He marched down the corridor, head held high, with his own version of a soldier's helmet. A tub used for carrying around blocks was reincarnated as a red helmet with a plastic chin strap. How proud he looked as he marched in tempo to his own drum! This boy was out to win the war.

How do we feel when we see a child play soldier? We recoil as we think of the untold numbers of young boys killed on the battlefield.

As a result of our adult fears and experiences, we may try to steer our children into forms of play which we deem acceptable. "That tub is used for blocks, put it back;" or "I don't want to see you playing soldier again!" We project our feelings onto our children and, as a result, may limit the type or quantity of play in which they engage.

That is a mistake.

Play is crucial to children's development. As research at the University of Gloucestershire demonstrates, play "helps children to develop their range of responses to situations, experiences and relationships. By playing... children develop resilience and the ability to adapt."

When we limit our children's imaginary play we prevent them from exploring their full range of emotions. Indeed, the children's classic picture book and recent motion picture, Where the Wild Things Are, depicts some of the monsters that figuratively fill our children's brains. Should we censor these media because we - not our children - are afraid of them?

Similarly, when we limit the time given for spontaneous play because our children's days are filled with structured activities and technological bangs and whistles, we impinge on their ability to cope with common life stresses. Play gives them the opportunity of "being in and out of control." They become masters of their own universe in which they test out various strategies to conquer their enemies.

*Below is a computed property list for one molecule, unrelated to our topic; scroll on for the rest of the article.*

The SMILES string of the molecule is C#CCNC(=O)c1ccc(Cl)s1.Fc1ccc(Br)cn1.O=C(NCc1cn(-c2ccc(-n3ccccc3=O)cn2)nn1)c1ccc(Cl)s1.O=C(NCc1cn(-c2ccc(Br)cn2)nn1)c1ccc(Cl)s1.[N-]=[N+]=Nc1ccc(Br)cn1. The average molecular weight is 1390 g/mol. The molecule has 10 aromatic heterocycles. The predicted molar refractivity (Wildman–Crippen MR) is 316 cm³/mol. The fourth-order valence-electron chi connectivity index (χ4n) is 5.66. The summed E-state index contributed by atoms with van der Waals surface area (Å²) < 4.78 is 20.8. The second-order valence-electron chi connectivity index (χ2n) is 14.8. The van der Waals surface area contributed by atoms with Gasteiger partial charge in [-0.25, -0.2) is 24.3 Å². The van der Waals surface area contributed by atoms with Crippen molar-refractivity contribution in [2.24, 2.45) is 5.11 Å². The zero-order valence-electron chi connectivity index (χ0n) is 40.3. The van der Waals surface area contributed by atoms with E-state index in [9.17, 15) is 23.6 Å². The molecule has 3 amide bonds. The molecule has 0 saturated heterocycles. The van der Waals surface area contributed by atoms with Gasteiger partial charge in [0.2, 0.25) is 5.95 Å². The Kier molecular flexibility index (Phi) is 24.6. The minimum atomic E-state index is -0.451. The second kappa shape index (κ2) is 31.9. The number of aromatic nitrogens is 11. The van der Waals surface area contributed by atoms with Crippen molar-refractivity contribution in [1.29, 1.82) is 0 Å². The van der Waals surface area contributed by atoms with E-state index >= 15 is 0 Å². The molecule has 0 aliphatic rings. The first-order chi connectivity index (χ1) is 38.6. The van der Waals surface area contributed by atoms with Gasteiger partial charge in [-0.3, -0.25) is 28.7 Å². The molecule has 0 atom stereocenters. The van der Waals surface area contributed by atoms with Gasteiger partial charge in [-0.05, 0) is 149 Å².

We as a society may have forgotten how to play. We have become so obsessed with external achievement, success, and recognition that we abandon the gems that can be found within. Children haven't yet lost that treasure. Don't bury it for them.

Author's Bio: 

Dr. Mona Spiegel is a Licensed Psychologist and Life Coach. She provides life coaching to women who want assistance and guidance but do not need therapy. She focuses on parenting issues, relationship, communication skills and wellness for single and married women. Dr. Spiegel also speaks to women’s groups all over the country, on a variety of topics related to women’s development and family relations. She is a member of the International Coach Federation and the American Psychological Association. Visit her at http://myfamilycoach.com.